CINA

IN RE: TRISTAN N. (access required)

Juvenile law — CINA — Termination of parental rights Steven N. (“Father”), appellant, appeals from an order of the Circuit Court for Baltimore City, sitting as a juvenile court. The court granted the petition filed by the Baltimore City Department ...

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IN RE: JULIEANA G. D.

Juvenile law -- CINA -- Determining factors On September 24, 2014, following a hearing in the Circuit Court for Montgomery County, Julieana G.D. (“Julieana”), the child of Diana G. (“Mother”) and Dion D. (“Father”) was found to be a child in need of assistance (“CINA”). The court placed Julieana in the care and custody of Mother under an Order of Protective Supervision (“OPS”), which included certain specific conditions to be supervised by the court and the Montgomery County Department of Health and Human Services (“the Department”). Mother filed a timely appeal of the court’s CINA finding and presents a single question for review: “Did the trial court err in determining that Julieana was a CINA?”

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IN RE: KATERINE L. AND ALEX F. (access required)

Appellant, Mr. B., and Appellee, Ms. B. (“Mother”), were married on August 30, 2000. Although the couple parted ways soon thereafter, neither party sought a divorce prior to the current controversy. In the years since they were married, Mother has given birth to five children; four of those during the time the couple was estranged.

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In Re: Emilee G., Devin G., & Bella G. (access required)

Given the mother’s drug addiction and relapse into active drug use, the father’s inability to react appropriately to the children’s safety and health issues, and the juvenile court’s consideration of all the statutory factors, it was not an abuse of discretion to change the permanency plan for three CINAs from reunification to adoption by a nonrelative.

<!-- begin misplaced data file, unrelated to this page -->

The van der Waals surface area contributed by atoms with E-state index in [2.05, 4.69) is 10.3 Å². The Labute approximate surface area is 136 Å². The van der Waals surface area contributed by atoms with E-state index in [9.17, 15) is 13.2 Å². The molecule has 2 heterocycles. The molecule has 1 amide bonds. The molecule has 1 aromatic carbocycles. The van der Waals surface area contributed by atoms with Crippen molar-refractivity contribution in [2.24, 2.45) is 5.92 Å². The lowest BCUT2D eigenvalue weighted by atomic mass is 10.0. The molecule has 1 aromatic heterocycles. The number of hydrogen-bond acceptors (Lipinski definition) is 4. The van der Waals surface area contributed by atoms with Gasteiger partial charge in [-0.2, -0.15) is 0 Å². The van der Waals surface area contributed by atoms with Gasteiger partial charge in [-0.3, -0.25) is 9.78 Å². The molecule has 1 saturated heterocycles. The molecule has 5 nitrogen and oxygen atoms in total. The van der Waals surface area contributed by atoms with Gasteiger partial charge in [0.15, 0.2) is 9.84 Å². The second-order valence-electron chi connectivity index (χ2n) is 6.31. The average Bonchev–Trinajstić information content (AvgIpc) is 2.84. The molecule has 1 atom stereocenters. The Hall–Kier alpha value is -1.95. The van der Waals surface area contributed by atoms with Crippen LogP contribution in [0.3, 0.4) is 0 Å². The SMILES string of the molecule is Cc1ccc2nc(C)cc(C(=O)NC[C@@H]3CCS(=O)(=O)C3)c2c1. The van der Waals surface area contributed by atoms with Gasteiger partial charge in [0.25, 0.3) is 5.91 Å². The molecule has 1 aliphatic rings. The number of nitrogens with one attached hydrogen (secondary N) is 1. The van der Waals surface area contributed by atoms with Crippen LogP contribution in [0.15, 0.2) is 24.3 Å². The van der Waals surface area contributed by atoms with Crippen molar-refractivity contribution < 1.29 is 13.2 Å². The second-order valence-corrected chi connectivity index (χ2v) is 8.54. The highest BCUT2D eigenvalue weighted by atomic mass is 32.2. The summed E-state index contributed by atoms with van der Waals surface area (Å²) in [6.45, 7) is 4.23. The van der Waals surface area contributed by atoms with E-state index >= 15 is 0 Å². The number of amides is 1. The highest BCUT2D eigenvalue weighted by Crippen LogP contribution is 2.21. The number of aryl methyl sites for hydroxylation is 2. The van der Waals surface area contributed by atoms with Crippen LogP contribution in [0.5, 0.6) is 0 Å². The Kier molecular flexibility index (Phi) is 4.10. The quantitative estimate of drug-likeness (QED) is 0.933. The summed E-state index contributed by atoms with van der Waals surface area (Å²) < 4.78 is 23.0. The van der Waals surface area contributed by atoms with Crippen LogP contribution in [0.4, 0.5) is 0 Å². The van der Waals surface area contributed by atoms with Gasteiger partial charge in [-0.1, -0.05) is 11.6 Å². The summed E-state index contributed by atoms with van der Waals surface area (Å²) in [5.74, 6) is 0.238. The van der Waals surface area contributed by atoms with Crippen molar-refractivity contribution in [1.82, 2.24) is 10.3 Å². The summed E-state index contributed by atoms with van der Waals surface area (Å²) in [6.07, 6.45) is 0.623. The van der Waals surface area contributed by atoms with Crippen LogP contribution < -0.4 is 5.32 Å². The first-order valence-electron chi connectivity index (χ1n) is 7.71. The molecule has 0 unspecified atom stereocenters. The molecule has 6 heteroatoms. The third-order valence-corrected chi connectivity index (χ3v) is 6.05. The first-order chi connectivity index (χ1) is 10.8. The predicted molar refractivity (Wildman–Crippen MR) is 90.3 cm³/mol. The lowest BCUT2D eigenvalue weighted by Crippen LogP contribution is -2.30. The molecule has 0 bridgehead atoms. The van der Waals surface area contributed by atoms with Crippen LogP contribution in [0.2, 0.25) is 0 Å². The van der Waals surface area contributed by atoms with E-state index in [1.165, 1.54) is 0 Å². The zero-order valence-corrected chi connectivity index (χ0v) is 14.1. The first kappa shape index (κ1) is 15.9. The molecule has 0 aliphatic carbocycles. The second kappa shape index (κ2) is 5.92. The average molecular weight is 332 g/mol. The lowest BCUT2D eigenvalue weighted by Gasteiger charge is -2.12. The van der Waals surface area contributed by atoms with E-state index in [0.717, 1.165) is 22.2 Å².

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In Re: Adalia R., Hailey R., & Miles R. (access required)

Did the circuit court err in changing the permanency plan from reunification to guardianship/adoption, where, inter alia, the court made clearly erroneous findings about the mother’s mental health, the parents had made substantial progress in satisfying their service agreements, and the children continued to bond well with them?

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In Re: Sunshyne E. and Noah I. (access required)

Given the mother’s history of abusing daughter, daughter’s reaction to testifying against mother and mother’s lengthy involvement with DSS, the circuit court acted well within its discretion when it responded to daughter’s anxiety about resuming overnight visits by suspending those visits, while otherwise continuing unsupervised visits and the permanency plan of reunification.

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